Across the rural northeast, where I live, the countryside is littered with new houses. It was good farmland until recently. On every country road, every unpaved lane, every former cowpath, stand new houses, and each one is somebody's version of the American Dream. Most are simple raised ranches based on tried-and-true formulas – plans conceived originally in the 1950s, not rethought since then, and sold ten thousand times over.Denne amerikanske søppelkulturen er det at herr Fossemøllens øyensten, grenda mi, det totscansce landskapet, ja vår nasjon har gått tapt til!
These housing "products" represent a triumph of mass merchandising over regional building traditions, of salesmanship over civilization. You can be sure the same houses have been built along a highway strip outside Fresno, California, as at the edge of a swamp in Pahokee, Florida, and on the blizzard-blown fringes of St. Cloud, Minnesota. They might be anywhere. The places they stand are just different versions of nowhere, because these houses exist in no specific relation to anything except the road and the power cable. Electric lighting has reduced the windows to lame gestures. Tradition comes prepackaged as screw-on aluminium shutters, vinyl clapboards, perhaps a phony cupola on the roof ridge, or a plastic pediment over the door – tribute, in sad vestiges, to a lost past from which nearly all connections have been severed. There they sit on their one- or two- or half-acre parcels of land – the scruffy lawns littered with the jetsam of a consumerist religion (broken tricycles, junk cars, torn plastic wading pools) – these dwellings of a proud and sovereign people. If the ordinary house of our time seems like a joke, remember that it expresses the spirit of our age. The question, then, is: what kind of joke represents the spirit of our age? And the answer is: a joke on ourselves. - Kunstler, side 166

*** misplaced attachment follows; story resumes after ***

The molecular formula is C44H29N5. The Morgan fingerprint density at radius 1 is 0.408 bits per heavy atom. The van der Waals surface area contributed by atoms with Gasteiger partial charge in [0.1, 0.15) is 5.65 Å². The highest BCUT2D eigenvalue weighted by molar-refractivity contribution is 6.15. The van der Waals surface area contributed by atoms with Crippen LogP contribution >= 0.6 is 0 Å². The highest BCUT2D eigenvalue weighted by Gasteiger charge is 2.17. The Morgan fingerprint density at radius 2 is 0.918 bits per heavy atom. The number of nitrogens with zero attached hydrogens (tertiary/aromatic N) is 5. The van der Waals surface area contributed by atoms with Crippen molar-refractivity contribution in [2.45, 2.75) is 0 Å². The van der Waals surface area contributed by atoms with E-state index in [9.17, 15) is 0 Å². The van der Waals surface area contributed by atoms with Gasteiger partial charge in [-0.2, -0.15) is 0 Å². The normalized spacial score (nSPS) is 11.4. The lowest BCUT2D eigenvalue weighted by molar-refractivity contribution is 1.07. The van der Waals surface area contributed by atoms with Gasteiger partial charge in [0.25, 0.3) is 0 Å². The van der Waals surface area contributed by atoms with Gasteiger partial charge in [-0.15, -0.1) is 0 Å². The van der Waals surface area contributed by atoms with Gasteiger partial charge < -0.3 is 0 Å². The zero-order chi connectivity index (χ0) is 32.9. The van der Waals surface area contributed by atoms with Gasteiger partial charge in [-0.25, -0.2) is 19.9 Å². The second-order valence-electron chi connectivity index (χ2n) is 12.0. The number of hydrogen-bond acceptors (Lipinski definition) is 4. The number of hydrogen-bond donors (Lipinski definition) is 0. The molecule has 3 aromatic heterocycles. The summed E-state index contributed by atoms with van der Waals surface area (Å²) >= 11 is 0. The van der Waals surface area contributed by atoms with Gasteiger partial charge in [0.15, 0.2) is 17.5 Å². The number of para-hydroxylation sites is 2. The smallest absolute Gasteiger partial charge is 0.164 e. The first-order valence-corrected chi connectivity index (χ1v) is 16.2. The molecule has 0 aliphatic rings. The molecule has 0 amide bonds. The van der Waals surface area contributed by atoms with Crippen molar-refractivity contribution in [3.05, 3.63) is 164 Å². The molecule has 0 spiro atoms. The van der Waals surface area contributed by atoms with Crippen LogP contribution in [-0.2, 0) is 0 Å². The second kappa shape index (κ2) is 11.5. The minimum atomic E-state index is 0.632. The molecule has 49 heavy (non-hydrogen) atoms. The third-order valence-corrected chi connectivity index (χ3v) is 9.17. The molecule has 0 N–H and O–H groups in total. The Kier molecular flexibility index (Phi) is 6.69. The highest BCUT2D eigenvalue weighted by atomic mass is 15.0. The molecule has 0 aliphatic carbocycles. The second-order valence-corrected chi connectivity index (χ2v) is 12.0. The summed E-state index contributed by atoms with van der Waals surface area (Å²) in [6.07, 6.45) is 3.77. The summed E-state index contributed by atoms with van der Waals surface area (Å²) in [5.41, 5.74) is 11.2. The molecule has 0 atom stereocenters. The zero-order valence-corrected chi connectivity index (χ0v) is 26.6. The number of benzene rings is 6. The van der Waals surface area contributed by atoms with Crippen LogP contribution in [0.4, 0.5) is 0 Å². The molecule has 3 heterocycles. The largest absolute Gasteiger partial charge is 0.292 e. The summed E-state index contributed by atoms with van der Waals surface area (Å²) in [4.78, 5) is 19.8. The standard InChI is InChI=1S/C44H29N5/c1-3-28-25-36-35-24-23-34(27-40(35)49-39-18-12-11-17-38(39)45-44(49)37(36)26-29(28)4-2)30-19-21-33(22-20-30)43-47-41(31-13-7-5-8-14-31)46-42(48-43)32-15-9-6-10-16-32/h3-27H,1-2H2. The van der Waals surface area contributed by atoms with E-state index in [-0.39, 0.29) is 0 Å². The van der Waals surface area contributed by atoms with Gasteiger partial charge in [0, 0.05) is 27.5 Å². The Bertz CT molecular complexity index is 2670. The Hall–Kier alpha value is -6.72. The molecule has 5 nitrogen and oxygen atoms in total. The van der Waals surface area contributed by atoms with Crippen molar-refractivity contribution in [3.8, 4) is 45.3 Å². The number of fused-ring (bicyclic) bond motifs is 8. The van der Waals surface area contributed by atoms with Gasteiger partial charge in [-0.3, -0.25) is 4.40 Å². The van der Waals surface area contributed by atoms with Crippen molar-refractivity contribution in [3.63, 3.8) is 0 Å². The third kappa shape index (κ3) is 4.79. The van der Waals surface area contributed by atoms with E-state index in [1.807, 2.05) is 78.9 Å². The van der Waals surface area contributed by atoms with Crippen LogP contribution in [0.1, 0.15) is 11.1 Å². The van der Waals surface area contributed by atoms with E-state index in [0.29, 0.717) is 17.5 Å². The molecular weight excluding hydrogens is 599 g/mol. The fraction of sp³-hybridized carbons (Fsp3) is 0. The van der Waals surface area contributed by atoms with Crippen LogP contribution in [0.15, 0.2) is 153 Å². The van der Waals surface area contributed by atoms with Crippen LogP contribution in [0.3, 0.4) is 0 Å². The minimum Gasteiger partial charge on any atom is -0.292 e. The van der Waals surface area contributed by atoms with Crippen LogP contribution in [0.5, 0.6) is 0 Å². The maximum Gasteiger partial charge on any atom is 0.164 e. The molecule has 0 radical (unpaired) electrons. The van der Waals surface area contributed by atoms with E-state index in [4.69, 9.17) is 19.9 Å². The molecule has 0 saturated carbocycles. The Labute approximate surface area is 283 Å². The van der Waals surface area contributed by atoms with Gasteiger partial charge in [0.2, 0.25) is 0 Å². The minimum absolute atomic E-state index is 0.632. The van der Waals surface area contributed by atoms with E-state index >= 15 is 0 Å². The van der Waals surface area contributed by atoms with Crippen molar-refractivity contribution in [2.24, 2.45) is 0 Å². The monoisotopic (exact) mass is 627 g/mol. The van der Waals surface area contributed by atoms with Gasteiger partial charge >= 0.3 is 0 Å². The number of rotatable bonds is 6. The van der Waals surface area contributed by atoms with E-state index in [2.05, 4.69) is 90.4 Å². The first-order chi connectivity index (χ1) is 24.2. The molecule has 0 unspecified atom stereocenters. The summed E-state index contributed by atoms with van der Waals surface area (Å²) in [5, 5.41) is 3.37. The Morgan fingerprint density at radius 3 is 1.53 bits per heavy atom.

The physical envelope of the house itself no longer connects their lives to the outside in any active way; rather, it seals them off from it. The outside world has become an abstraction filtered through television, just as the weather is an abstraction filtered through air conditioning.Slik er altså den suburbane kulturen anno 2016, dvs. den nye norske kulturen. For med Sigmund Kvaløy Setrengs død har vi ikke lenger to kulturer på norsk jord!
The car, of course, is the other connection to the outside world, but to be precise it connects the inhabitants to the inside of their car, not to the outside world per se. The outside world is only an element for moving through, as submarines move through water. - Kunstler, side 167
|Med Sigmund K. Setrengs bortgang døde den norske kulturen ut. Tilbake står vi med en reindyrket suburban kultur, med raserene suburbanitter. Ingenting annet!|
Foto: Jens Petter Søraa